01 Dec USA Expatriation, Experience Matters -Treasury Reg. 1.409A, Internal Revenue Code 877A, 2801 & IRS Forms 8854, W-8CE
Call me naive but the immigration “problem” in the USA is rooted in the fact that the country offers the absolute best Social Security and Medicare systems on the planet. It is remarkable that millions of people, mostly good people in all other regards, are so willing to commit the crime of residing in the USA without proper documentation in pursuit of a ‘better life’ for themselves and their progeny.
On the one hand thinking about and planning for multiple generations at a time is what seems to lead to measurable advancements in humanity. But on the other hand one must ask whether being in the USA without proper documentation is worth it at any cost. Evidently the answer is a resounding and problematic yes. That is why expatriating from the USA, a country with countless millions of undocumented aliens, has been one of those frustrating conundrums that causes many to pause.
Up until recently it seemed that in order to even consider expatriating from the USA one would have to be either disgustingly rich or extraordinarily pissed off, and probably both. Not necessarily so is the lesson learned as I have now helped a few people in these regards and can share with you my experiences to date. The following are the 10 most salient and resonating points to ponder in advance of embarking on any journey down this conflicting path of expatriation:
- If you have truly resigned yourself to expatriation you are best served proceeding with careful deliberation as the ramifications are profound.
- Specifically and most notably you are eligible for only one lifetime exclusion amount.
- The first option worth consideration is to make pre-expatriation gifts to reduce net worth until you are under the applicable net worth threshold subsequently preventing application of the rules in the first place.
- Americans, permanent residents and long term green card holders expatriating are taxed on their accumulated un-taxed wealth prior to leaving the United States, along with their future earned income that has at the time of expatriating not been paid.
- Additionally, the United States will tax expatriating Americans that die owning United States Estate Tax and that make significant gifts subject to the “Gift Tax” even after relinquishing United States citizenship.
- If you are a covered expatriate generally you are under a mandate to treat all owned property as though it was sold on the day before the expatriation date for its fair market value. Any gain from the “deemed sale” is used to calculate income tax for the taxable year even if you chose to not sell the asset.
- BEFORE expatriating be sure to have an ENROLLED AGENT scrutinize your tax return making sure to compare it in line item detail to your IRS Wage and Income Transcripts as well as your IRS Record of Account AND get your foreign bank account reporting in order with the US Treasury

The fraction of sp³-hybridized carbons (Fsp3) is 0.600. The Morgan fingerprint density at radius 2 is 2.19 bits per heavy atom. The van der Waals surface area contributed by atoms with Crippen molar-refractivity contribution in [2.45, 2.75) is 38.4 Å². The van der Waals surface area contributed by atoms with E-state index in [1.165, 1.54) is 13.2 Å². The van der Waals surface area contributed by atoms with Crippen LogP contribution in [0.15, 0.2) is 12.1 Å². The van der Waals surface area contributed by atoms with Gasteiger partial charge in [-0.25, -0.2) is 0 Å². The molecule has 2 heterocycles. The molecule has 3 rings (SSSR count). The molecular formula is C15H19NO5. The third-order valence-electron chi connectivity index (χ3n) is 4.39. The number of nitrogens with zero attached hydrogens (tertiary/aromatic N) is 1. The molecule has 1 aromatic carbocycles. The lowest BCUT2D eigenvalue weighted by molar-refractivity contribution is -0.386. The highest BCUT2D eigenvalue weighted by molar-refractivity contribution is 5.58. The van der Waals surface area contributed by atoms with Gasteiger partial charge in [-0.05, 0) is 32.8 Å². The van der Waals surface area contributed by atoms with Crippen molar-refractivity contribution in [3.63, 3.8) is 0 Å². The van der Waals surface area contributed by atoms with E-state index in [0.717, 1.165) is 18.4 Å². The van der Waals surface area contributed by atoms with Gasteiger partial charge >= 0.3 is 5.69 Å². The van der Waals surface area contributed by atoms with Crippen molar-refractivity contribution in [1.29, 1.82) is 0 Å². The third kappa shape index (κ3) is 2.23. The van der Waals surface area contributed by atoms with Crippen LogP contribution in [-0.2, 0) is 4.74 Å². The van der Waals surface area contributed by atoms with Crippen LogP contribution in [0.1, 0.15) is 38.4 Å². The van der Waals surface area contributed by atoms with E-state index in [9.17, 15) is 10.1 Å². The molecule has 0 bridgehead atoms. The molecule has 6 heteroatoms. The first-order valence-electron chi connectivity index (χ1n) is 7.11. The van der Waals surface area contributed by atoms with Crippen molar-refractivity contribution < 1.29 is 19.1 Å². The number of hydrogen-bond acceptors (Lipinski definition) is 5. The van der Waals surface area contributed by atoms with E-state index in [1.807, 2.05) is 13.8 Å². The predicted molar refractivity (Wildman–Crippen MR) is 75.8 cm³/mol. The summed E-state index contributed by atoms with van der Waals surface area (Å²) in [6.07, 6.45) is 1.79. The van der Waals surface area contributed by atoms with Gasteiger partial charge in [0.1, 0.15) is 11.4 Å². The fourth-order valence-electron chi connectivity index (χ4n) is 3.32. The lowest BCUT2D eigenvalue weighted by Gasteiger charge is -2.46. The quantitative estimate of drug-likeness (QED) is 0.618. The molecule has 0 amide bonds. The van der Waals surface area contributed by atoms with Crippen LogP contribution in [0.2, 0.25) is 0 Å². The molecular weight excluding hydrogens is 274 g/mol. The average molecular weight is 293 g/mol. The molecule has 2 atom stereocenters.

- When confused be sure to get the advice from an enrolled agent experienced navigating the troubled waters of Internal Revenue Code 877-A.
- IRS Form 8854 – Annual Statement of Expatriation for tax year 2014 and its instruction set has not been updated as of the publishing of this post.
- You have the option to elect to defer payment of tax attributable to property deemed sold in most all regards except most deferred compensation items including specified tax deferred accounts and interests in a non-grantor trust, if you were a beneficiary on the day before the expatriation date.
You are a covered expatriate if you are a U.S. citizen or long term resident who relinquishes citizenship. A long term resident is a permanent resident of the United States in possession of a “Green Card” for at least 8 of 15 taxable years.
You are not a covered expatriate if:
- you had a second citizenship due to birth; and
- on the expatriation date continue to be a citizen and tax resident of that other country, and
- have been a U.S. resident for no more than 10 of the previous 15 taxable year period prior to expatriation, or
- you became at birth a U.S. citizen of another country and, as of the expatriation date, continue to be a taxed citizen of the other country, and have been a U.S. resident for not more than 10 of the 15 taxable years from the expatriation date.
There is a minimum wealth and income requirement that must be met before being subject to expatriation taxes. Any one of the following three factors will result in taxation.
- You must have an average annual net income tax liability that for the five preceding taxable years exceeds $124,000 per year, adjusted for inflation
- You have a net worth of $2 Million or more as of the expatriation date (the “net worth test”)
- You do not certify under penalties of perjury that you have been in compliance with all U.S. Federal tax obligations for the preceding five taxable years.